Screen Shot 2014-09-19 at 12.48.46 PM“Yes president OBAMA lived in this unit while he attended Columbia university so be part of history”

Overseen: McBain Renovations?

In addition to renovations on floors 7 and 8, McBain’s latest changes also include a lofty through breeze from a gaping hole in the ceiling of the floor 2 men’s shower. Keep it classy, McBain.

It's just part of the decor, really.

It’s just part of the decor, really.

Bwoglines: Food, Of Food, And About Food Edition
Delicious, succulent, invigorating: greasy food.

Delicious, succulent, invigorating: greasy food.

Turns out, crustless sandwiches will destroy America. The new endemic closes in on all fronts, as crustless sandwiches team up with almond milk to destroy the sanctity of our youth. (The Concourse)

Forget independence, how will the Scottish referendum affect food prices? (Vice)

Whole Foods prides itself on being organic and exclusive, having even the most obscure options for any buyer…and now they apparently are selling rabbit. Rabbit. (

Oh yes. Prepare for the Nutella restaurant. Breakfast pizza with Nutella, pizza balls with Nutella, and (presumably) Nutella on Nutella. (Global News)

Food via Shutterstock

AskBwog: Spec-cest
Bwog luvs you

Bwog luvs you

Dear Bwog,

I am a freshman, so I don’t know much about the rules of journalism at Columbia. Here is my question—am I allowed to be part of both Bwog and Spec?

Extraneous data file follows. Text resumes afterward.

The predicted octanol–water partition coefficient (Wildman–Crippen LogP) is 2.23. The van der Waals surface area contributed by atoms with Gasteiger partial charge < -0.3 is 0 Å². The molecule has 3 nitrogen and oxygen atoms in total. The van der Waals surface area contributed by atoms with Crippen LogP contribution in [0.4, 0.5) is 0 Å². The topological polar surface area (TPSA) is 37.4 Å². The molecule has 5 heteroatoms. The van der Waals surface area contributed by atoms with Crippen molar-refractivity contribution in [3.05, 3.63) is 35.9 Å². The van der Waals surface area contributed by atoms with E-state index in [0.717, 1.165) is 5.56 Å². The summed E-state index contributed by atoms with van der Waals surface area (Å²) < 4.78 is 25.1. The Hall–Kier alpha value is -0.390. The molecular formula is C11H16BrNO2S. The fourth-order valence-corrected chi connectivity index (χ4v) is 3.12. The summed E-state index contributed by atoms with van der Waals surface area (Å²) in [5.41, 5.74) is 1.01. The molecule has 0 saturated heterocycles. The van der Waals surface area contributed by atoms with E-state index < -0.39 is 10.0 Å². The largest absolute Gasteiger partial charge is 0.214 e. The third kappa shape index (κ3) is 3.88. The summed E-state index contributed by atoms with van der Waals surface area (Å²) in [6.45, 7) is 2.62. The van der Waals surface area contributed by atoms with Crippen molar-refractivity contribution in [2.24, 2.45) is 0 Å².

Dear Bwog-curious,

We love that you’re interested in experimenting with Bwog, and we don’t care what other publications you’ve written for in the past! That’s your business, baby. However, we do have to tell you that if you’re currently working for another publication, such as Spec, it might be hard to devote your love to us, too.

You are, of course, welcome to attend our meetings regardless of who else you’re seeing at the moment. Our meetings and our hearts are open, though we ask that you keep what happens between us confidential. It just makes us feel dirty when you talk about all the fun things you and Spec do together, and we know they feel the same way.

If you’re interested in writing us an article, or joining our staff, you should talk to our board and the board of the other publication you work for. Holding prominent positions in both Spec and Bwog could make it difficult for you to write in an unbiased manner. As one Spec writer has been heard to say, “I work for Spec. I can’t write for Bwog. Do you realize what a scandal that would be?” We don’t mind a good scandal now and again, but we must insist that the other publications you work for also consent to an open relationship.